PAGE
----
Wednesday, September 16, 2015

Taken Aback...way back.

Fear: (noun). An unpleasant emotion caused by the belief that someone or something is dangerous, likely to cause pain, or a threat.

It is amazing to me that so much of women's lives is grounded in fear. We are taught to "overcome it", "control it", and basically "just get over it". It's not that most of us live our lives looking around the corner for the boogy-man or that credible threats haunt us, but more that memories of painful experiences creep into our lives, reminding us of our vulnerability and overall fragility. Nor is it to say that we are somehow immobilized (though some women are), but more that we are subtly impacted by small fears that color our way of thinking and our actions.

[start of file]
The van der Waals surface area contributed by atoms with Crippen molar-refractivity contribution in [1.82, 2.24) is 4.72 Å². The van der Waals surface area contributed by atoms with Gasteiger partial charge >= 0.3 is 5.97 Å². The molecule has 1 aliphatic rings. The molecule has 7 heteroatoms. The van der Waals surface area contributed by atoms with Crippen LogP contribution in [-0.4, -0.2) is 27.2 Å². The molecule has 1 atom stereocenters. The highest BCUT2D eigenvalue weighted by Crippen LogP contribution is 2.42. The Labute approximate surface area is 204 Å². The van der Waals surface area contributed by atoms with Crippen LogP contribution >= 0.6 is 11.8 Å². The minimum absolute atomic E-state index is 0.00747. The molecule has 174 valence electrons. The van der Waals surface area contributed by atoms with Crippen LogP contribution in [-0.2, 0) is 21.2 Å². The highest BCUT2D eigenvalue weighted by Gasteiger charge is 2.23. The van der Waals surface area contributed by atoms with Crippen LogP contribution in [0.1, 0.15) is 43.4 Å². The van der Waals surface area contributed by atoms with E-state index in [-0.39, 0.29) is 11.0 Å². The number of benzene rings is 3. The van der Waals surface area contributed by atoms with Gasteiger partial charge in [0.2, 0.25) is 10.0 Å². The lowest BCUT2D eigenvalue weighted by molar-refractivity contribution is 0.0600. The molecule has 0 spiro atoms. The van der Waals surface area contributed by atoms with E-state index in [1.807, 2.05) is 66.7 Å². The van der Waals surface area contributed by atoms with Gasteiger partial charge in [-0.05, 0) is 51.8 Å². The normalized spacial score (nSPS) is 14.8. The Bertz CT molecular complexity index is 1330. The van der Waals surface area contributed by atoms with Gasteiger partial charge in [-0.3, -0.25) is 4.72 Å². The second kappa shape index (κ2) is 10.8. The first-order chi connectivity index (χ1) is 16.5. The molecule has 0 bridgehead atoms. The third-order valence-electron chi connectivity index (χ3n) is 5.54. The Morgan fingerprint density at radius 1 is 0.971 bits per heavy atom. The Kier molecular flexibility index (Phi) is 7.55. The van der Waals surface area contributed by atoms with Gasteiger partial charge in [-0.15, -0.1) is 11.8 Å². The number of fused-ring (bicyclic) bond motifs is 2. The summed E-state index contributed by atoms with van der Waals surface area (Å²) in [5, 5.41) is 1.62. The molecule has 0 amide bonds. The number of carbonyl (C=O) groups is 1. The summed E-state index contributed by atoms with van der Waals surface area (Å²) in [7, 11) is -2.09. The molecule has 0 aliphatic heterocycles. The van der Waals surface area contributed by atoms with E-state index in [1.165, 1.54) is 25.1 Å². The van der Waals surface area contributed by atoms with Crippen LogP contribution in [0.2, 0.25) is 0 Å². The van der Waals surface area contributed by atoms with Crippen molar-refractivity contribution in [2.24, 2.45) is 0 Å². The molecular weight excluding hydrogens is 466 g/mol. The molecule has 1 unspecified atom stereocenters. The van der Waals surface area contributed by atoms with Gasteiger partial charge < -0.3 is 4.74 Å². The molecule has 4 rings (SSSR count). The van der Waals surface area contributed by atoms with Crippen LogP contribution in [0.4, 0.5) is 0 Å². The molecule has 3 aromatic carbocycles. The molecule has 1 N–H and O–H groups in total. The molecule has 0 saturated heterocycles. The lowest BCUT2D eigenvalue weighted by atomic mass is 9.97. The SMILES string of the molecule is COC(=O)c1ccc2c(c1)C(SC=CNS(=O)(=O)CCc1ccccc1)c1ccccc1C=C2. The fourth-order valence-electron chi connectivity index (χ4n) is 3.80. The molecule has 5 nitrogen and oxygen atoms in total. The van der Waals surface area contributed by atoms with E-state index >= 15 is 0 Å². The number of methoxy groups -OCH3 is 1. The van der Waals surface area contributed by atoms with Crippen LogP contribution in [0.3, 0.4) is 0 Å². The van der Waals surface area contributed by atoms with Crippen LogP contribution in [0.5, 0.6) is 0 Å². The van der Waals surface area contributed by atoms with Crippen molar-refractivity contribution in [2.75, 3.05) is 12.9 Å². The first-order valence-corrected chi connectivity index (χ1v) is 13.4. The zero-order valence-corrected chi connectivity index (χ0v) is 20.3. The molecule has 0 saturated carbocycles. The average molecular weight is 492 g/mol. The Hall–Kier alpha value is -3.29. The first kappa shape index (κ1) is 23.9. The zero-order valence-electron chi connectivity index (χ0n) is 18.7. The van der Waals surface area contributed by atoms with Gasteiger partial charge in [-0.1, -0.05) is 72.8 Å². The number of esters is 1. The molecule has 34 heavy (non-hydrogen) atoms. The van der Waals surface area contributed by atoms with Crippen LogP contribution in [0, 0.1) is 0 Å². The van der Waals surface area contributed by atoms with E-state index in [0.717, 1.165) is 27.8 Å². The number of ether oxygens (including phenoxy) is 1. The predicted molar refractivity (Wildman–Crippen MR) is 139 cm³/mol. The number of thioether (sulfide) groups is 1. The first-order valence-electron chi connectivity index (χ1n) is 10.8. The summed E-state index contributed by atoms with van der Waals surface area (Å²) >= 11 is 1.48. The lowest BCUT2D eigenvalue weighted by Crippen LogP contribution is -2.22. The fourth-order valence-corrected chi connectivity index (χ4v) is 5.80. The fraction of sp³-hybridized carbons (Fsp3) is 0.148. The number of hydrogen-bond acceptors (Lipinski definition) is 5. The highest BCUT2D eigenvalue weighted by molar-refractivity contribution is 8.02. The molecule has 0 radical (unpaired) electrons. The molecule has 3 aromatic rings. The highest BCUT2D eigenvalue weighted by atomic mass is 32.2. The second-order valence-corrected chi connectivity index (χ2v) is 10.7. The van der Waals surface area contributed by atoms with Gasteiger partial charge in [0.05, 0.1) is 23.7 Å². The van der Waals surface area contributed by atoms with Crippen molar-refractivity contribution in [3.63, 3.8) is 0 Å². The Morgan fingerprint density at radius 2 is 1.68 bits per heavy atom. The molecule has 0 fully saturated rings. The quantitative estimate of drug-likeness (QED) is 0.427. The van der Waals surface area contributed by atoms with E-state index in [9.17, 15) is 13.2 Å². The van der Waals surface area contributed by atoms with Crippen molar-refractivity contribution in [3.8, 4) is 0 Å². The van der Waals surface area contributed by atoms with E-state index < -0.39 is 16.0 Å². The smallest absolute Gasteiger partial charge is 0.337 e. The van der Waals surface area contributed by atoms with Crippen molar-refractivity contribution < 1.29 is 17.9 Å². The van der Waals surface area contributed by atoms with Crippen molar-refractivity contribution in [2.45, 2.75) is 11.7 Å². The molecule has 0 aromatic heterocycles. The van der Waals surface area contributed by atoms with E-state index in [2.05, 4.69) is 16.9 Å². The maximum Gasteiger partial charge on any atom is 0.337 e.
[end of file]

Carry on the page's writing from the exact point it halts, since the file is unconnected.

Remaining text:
Most of us would prefer not to think of ourselves as fearful - it goes against the "strong woman" complex that we covet and try to maintain. But if we examine our reactions to certain life situations that trigger unexplainable anxiety or tension, we can probably, at the very least, acknowledge an old underlying fear, irrational as it may be.

Some things we never really overcome: divorce, abandonment, extreme poverty, death of a child. These life experiences color our lives for years later, after their last tears dried on our cheeks. Other smaller fears today are rooted in our childhood, adolescence and teen years - fears of rejection, not being liked or loved, not being enough, fears of being alone.  These are the ones we try to "get over" as adults and are especially annoyed when they occasionally creep back into our lives.